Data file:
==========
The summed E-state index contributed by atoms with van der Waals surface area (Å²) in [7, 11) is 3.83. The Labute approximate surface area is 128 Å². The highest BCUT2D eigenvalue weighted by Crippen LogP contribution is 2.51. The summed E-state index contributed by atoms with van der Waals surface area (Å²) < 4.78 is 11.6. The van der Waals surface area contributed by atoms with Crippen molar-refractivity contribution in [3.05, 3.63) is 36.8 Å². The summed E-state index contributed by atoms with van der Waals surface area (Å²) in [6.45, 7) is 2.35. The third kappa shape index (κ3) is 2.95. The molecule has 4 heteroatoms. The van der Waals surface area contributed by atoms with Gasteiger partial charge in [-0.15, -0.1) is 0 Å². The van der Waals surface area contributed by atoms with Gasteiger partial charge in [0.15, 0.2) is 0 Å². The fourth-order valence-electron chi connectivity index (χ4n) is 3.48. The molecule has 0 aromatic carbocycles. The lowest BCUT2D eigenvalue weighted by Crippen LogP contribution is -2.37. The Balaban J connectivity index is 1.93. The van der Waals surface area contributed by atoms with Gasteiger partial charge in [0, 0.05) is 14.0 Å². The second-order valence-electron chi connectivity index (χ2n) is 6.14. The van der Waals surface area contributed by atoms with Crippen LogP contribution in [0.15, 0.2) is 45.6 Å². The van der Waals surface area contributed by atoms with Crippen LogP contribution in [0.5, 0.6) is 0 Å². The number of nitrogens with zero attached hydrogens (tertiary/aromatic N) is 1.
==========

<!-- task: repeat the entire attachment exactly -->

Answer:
The summed E-state index contributed by atoms with van der Waals surface area (Å²) in [7, 11) is 3.83. The Labute approximate surface area is 128 Å². The highest BCUT2D eigenvalue weighted by Crippen LogP contribution is 2.51. The summed E-state index contributed by atoms with van der Waals surface area (Å²) < 4.78 is 11.6. The van der Waals surface area contributed by atoms with Crippen molar-refractivity contribution in [3.05, 3.63) is 36.8 Å². The summed E-state index contributed by atoms with van der Waals surface area (Å²) in [6.45, 7) is 2.35. The third kappa shape index (κ3) is 2.95. The molecule has 4 heteroatoms. The van der Waals surface area contributed by atoms with Gasteiger partial charge in [-0.15, -0.1) is 0 Å². The van der Waals surface area contributed by atoms with Gasteiger partial charge in [0.15, 0.2) is 0 Å². The fourth-order valence-electron chi connectivity index (χ4n) is 3.48. The molecule has 0 aromatic carbocycles. The lowest BCUT2D eigenvalue weighted by Crippen LogP contribution is -2.37. The Balaban J connectivity index is 1.93. The van der Waals surface area contributed by atoms with Gasteiger partial charge in [0, 0.05) is 14.0 Å². The second-order valence-electron chi connectivity index (χ2n) is 6.14. The van der Waals surface area contributed by atoms with Crippen LogP contribution in [0.15, 0.2) is 45.6 Å². The van der Waals surface area contributed by atoms with Crippen LogP contribution in [0.5, 0.6) is 0 Å². The number of nitrogens with zero attached hydrogens (tertiary/aromatic N) is 1.